Two suspects have reportedly been detained in connection with the bombing. According to Reuters, one is "a mosque prayer leader", while the other is "a resident of the industrial part of the town where the blast took place". While the efficacy of policing in Afghanistan is questionable, on first appearance it doesn't seem like the suspects are likely to have been innocents arrested for propaganda purposes. The suspects don't match the preferred narrative of the government of Afghanistan and NATO officials who tell us that the hard core of Taliban fighters come from Pakistan or yet other foreign countries.

Saturday, November 10, 2007

Recent unrest - a Taliban pre-winter offensive?

Following the Taliban's surprise attack (see here) some 2 weeks ago in Arghandab district, 16km north of Kandahar City, the insurgents quickly withdrew. This despite the reported fact that NATO/US/Afghan forces had some 200 fighters surrounded.

Coincidentally, a very similar thing happened during Operation Medusa, when troops of the Canadian-led battle claimed to have several hundred fighters surrounded, only to see them escape without being caught.

However, the recent Taliban attack in Arghandab may have a hidden and surprising motivation. The Globe and Mail reports on suspicions that insurgents may have robbed the armories of recently deceased warlord Mullah Naqib. Naqib had been hailed as a powerful, pro-government influence and his recent death is said to endanger the uneasy allegiance of local notables to the Karzai government. Like most strongmen, he was rumoured to have only partially decommissioned his arms under a government program.

The stolen arms, if they exist, may well have been put to use in the recent spate of Taliban attacks throughout Afghanistan. A review:

First, Taliban rebels captured the Farah district of Gulistan [on October 29], then on[Oct 31] took nearby Bakwa. On [Nov 4], the insurgents seized Khak-e Sefid without a fight. [Khak-e Sefid is also in Farah province] (link)
One report relays the revelations of an unnamed Western security analyst who says that "up to 38 police officers defected to the Taliban" during the unrest in the area. Additionally, "Local residents have complained that NATO-led troops, under Italian command in western Afghanistan, have not helped Afghan forces to retake the districts." (link) This wouldn't be the first time that Italian troops have stayed out of combat in Herat. This past summer, when NATO and US airstrikes reportedly killed 108 civilians, Italian forces were quick to add that they were uninvolved.

It is of note that when the insurgents attacked Khak-e Sefid district, the fighters reportedly did so aboard some 40 vehicles. (Undoubtedly many Toyota pick-ups were present.) This represents a rather sizable force, and one in operation while their fellows were holding down the other two Farah districts. (In more recent days, Afghan military officials have claimed they have retaken these Farah districts, though there has been no definite confirmation regarding all three districts yet, as far as I can tell.)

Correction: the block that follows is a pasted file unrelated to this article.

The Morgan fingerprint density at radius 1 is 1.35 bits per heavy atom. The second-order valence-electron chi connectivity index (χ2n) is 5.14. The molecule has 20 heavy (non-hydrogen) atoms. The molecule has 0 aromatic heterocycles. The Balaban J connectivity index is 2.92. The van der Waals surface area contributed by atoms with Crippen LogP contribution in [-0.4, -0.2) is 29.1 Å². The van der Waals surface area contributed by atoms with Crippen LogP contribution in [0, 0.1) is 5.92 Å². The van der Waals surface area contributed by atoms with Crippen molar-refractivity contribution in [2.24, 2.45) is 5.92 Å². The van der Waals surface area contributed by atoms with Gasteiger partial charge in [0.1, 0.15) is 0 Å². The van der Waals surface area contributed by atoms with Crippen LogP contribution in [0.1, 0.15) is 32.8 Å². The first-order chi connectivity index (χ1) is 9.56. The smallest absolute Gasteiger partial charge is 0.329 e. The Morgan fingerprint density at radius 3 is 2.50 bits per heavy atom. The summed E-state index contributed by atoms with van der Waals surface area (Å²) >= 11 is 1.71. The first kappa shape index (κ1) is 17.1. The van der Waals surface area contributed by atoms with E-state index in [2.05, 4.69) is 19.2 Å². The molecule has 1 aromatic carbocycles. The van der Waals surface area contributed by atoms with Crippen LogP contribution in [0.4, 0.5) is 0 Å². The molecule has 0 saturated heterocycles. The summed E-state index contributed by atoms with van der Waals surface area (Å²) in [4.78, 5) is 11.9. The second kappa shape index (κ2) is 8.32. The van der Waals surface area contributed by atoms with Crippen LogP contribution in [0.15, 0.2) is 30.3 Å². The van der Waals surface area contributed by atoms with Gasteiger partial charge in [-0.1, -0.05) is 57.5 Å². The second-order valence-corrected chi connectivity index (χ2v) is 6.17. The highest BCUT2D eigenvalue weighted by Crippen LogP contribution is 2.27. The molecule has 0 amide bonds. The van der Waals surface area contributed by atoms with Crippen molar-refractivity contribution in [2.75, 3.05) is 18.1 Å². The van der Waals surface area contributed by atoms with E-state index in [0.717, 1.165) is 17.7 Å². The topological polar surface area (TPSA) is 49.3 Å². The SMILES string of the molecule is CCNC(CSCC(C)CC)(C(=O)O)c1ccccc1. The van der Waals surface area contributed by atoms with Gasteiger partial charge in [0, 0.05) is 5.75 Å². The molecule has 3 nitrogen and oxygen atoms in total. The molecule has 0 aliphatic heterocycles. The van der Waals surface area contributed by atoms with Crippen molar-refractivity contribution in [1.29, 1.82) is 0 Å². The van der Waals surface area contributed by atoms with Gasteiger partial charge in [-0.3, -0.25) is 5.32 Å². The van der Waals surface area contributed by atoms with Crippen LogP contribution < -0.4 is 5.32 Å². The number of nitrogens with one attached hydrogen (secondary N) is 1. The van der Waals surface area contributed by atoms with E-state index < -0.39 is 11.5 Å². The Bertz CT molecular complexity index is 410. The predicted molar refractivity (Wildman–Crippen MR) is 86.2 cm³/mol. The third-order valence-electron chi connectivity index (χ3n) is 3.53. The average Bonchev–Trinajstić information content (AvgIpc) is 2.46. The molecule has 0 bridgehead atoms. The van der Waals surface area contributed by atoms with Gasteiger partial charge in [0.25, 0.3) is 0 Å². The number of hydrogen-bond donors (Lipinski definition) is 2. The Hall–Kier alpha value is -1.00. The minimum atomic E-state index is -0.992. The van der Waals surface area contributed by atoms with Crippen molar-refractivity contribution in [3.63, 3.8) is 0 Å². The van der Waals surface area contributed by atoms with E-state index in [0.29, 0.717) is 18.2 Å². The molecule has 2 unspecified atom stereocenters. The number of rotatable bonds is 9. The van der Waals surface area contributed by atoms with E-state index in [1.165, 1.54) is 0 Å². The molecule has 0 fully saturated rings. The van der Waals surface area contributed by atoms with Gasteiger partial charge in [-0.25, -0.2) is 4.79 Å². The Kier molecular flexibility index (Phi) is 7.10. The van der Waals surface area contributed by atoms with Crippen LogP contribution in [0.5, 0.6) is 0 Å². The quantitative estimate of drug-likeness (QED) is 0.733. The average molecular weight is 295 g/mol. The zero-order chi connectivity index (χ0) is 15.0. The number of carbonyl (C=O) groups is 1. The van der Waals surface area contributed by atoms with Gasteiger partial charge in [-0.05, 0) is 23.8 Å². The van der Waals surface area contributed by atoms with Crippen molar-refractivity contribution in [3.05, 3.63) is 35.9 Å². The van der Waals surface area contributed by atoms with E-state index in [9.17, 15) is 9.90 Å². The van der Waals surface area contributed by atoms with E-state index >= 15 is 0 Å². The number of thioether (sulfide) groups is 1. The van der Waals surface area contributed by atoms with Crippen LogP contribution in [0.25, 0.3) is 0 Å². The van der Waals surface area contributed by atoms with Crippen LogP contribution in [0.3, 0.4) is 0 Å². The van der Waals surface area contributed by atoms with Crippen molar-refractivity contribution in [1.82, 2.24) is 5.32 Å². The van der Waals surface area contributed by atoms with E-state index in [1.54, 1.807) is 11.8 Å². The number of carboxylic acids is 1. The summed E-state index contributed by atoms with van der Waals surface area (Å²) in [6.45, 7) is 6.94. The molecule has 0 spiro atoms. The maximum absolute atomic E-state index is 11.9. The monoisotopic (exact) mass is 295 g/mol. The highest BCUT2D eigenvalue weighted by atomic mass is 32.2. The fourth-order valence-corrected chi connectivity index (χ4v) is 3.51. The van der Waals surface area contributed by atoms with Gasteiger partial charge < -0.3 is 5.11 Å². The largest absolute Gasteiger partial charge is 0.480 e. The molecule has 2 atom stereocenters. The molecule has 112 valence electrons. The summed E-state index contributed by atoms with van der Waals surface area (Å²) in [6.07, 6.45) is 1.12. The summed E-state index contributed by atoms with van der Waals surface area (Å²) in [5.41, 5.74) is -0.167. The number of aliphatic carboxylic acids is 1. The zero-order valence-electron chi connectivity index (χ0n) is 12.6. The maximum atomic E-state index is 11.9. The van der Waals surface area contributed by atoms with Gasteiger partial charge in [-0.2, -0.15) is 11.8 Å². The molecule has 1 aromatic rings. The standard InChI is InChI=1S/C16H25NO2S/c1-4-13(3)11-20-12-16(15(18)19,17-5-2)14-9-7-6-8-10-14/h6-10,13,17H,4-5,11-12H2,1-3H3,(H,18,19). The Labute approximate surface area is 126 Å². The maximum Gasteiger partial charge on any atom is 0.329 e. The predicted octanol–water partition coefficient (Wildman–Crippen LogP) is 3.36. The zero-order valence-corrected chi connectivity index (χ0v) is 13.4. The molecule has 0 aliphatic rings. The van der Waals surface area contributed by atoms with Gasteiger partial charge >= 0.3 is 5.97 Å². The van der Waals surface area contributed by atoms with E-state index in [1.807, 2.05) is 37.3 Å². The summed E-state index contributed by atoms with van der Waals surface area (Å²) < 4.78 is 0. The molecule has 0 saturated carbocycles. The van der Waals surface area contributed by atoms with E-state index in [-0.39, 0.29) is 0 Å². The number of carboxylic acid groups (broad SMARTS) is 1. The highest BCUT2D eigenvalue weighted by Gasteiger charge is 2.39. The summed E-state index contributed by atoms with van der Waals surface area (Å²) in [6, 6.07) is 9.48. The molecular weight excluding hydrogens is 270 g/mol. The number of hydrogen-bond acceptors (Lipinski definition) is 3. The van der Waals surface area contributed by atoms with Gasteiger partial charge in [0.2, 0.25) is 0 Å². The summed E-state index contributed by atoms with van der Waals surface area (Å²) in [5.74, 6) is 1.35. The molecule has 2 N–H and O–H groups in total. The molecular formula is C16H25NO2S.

Soon after in Kunar province on November 2, several police officers were killed in two separate insurgent attacks (link).

The same day in southern Uruzgan province, one Afghan and one foreign soldier were killed in an attack by insurgents (link). Afghan officials later claimed that Afghan forces killed 25 Taliban in a fresh attack. While such claims must be taken with a grain of salt, it raises the possibility that Taliban were again attacking in larger numbers.

On November 6, Taliban forces captured a district of Daykundi province, attacking from three directions (link).

Meanwhile, on November 6 unknown attackers ambushed a convoy of supplies destined for Coalition forces in Wardak province.

Also on November 6, a suicide bomb in Baghlan province killed at least 75 people including 59 schoolchildren. A Taliban spokesperson denied their involvement.

Most recently, a "complex ambush" mounted by insurgents killed 6 American and 3 Afghan soldiers while injuring almost a dozen others. The attack occurred in the eastern province of Nuristan on Satuday, November 10.

Also, an attack on foreign forces in Kapisa province killed one soldier, while attacks and bombings in Helmand and Zabul have killed both Afghan police and several civilians. (See this link for latest security incidents.)

Thursday, November 8, 2007

UN group warns of mercs in Afghanistan - media uninterested

Yesterday, the Office of the UN High Commissioner on Human Rights presented a report on private security companies - "Report of the Working Group on the Use of Mercenaries" (see pdf here). The report noted "a significant increase in the number of private security companies operating in conflict-ridden areas, notably in Afghanistan and Iraq," according to their press release. Further, the authors warn that "States that employ these services may be responsible for violations of internationally recognized human rights committed by the personnel of such companies."

Readers may find this excerpt of the report edifying:

A delegation of the Working Group, composed of the Chairperson-Rapporteur and one member, visited Peru from 29 January to 2 February 2007. It received information indicating that hundreds of Peruvians had been recruited and trained in Peru by private security companies to work in Iraq and Afghanistan as security guards. The recruiting companies operating in Peru worked for companies based abroad and with contracts obtained from the Government of the United States of America. The Working Group was informed of contractual irregularities, poor working conditions, partial or non-payment of salaries, neglect of basic needs and that over 1,000 Peruvians allegedly remained in Iraq. It also received allegations that private security groups or police officers engaged in private security work were involved in actions to intimidate persons in the Cajamarca region.